Melanoma incidence continues to grow 3-7% per year while the incidence of most cancer is decreasing. Thus, melanoma etiology research remains a priority for disease control and treatment. Similarity of gene expression and pathological features between the Xiphophorus (platyfish) melanoma model and human melanoma allowed researchers to adapt discoveries from Xiphophorus model system to the human condition. The interspecies hybrid spontaneous Xiphophorus melanoma model results from Mendelian segregation of a mutant egfr gene, termed xmrk, and a hypothetical tumor suppressor termed R(Diff). R(Diff) is hypothesized to suppresses the activity of xmrk in healthy X. maculatus parental species, and in X. maculatus and X. hellerii interspecies hybrids. Considering the mutant egfr nature of the xmrk, R(Diff) represent an endogenous egfr regulator of unknown mechanism. Therefore, identifying the molecular genetic features whereby R(Diff) suppresses the deleterious activity of a mutant egfr is of significant value, not only to melanoma treatment, but also development of new treatment strategies for EGFR related cancers. Our recent study has defined the R(Diff) tumor regulatory locus to a 5.8 Mbp locus on chromosome 5. Considering the large size and number of gene models (164 genes) encoded in this region, functional and mechanistic studies are impractical. Therefore, this proposal is designed to improve our understanding of the R(Diff) locus by examining the following aims:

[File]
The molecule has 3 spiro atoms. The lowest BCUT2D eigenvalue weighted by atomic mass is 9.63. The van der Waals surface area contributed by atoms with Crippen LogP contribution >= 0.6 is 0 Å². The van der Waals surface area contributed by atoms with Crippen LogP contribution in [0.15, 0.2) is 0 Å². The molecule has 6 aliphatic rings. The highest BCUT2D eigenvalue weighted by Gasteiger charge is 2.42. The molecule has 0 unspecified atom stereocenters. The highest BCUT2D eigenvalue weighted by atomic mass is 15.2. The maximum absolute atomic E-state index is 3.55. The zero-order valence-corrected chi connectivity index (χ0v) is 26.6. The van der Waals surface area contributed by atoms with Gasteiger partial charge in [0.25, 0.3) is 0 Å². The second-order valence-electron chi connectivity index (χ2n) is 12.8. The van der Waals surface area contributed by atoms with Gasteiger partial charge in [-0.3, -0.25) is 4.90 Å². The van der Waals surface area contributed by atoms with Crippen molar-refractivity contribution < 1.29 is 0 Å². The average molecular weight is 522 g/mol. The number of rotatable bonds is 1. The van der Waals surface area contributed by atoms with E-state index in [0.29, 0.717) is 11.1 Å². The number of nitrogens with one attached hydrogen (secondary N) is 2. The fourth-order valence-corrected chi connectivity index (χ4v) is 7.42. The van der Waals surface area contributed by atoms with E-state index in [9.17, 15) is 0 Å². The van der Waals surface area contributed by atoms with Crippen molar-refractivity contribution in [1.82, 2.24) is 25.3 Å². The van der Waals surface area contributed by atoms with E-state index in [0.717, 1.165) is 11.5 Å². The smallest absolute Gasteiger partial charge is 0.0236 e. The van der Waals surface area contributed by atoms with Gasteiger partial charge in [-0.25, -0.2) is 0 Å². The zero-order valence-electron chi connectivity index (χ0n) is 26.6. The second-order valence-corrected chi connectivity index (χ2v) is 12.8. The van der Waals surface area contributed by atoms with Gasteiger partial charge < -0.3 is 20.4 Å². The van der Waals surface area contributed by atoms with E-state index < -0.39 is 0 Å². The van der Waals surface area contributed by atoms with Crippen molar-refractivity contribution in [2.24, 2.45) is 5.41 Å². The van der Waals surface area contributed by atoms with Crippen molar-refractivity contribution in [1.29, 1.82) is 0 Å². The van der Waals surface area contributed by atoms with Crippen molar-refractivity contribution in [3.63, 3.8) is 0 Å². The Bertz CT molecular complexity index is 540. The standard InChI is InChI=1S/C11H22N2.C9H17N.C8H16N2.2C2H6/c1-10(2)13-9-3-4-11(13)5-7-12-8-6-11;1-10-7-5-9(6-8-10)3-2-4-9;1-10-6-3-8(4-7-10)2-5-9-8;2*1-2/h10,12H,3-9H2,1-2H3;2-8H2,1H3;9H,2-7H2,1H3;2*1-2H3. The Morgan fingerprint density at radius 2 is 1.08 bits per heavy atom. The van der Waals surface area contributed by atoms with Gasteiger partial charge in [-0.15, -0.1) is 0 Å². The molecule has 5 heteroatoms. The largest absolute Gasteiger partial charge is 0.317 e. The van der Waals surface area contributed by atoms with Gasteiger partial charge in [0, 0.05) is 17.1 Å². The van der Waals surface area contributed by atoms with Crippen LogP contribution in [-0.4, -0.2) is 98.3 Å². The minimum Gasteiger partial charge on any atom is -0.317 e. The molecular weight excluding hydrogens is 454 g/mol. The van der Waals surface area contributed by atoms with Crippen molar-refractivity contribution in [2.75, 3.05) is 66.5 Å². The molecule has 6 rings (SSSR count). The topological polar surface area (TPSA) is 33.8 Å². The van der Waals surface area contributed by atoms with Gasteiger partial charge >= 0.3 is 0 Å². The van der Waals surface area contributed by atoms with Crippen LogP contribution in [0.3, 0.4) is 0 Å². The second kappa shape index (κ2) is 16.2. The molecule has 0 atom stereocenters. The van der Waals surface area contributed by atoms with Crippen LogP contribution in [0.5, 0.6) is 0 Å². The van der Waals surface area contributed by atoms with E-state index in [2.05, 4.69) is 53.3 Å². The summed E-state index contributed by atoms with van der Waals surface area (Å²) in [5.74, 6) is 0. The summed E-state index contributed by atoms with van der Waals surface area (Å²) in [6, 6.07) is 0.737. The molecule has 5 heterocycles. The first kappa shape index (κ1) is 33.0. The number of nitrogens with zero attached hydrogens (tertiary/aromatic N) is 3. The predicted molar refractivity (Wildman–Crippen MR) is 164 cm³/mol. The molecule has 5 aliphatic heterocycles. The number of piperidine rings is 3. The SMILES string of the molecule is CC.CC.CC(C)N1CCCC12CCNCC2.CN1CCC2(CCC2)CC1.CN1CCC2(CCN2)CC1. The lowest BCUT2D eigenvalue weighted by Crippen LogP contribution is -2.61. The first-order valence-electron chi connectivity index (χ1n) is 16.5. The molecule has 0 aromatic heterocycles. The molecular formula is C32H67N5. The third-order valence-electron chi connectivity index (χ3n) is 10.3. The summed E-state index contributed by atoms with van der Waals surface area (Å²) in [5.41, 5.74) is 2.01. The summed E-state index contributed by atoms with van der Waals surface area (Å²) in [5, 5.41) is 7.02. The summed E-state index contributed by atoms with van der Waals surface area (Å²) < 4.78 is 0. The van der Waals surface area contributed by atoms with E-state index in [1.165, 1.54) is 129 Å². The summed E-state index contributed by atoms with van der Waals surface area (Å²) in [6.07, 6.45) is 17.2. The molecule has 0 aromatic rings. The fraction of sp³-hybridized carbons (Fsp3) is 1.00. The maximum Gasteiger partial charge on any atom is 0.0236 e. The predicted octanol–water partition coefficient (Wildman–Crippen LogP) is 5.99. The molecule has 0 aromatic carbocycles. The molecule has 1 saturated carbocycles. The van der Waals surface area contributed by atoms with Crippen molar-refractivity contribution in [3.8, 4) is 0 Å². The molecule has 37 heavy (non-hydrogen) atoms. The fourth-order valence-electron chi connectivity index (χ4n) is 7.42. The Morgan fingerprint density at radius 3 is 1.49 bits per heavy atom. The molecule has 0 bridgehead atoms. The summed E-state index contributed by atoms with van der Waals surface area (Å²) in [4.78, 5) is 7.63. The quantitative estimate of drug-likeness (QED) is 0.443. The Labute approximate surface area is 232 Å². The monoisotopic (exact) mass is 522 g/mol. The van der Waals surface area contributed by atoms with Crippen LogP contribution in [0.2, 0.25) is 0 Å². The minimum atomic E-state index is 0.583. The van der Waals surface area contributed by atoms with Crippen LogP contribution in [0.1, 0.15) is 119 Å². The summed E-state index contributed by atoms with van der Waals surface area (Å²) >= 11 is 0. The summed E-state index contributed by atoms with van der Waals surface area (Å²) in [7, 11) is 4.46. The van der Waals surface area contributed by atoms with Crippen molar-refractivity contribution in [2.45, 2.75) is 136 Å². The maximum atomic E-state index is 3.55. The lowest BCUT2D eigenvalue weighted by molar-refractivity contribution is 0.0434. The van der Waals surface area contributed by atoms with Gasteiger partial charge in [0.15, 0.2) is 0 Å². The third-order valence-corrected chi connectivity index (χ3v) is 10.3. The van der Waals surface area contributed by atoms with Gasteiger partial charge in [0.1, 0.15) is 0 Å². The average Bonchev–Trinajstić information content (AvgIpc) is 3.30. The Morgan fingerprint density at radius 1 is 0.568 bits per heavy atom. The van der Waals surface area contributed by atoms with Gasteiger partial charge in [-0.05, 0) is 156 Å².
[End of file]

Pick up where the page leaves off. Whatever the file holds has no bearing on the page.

Aim 1 : We will genotype expressed genes in Xiphophorus benign pigment cell lesions and spontaneous melanoma tumors, and define candidate R(Diff) loci on newly re-sequenced and gap-closed Xiphophorus genome assemblies.
Aim 2 : We will reduce the size of the candidate R(Diff) locus on chromosome 5 by genotyping R(Diff) candidates in large numbers of BC1 hybrid progeny.
Aim 3 : We will evaluate the effectiveness of R(Diff) candidate gene(s) in the ability to regulate the xmrk oncogene in the Xiphophorus pigment lesion cells and the xmrk-Tg medaka model.
EGFR mutation is a primary driving factor for human cancer and also accounts for anti-cancer treatment resistance. Therefore, identifying new mechanisms of EGFR regulation can benefit disease control and counteract observed disease recurrence. The proposed research will enhance our understanding of the EGFR regulation and may lead to new ideas regarding therapies of EGFR regulation in clinical applications.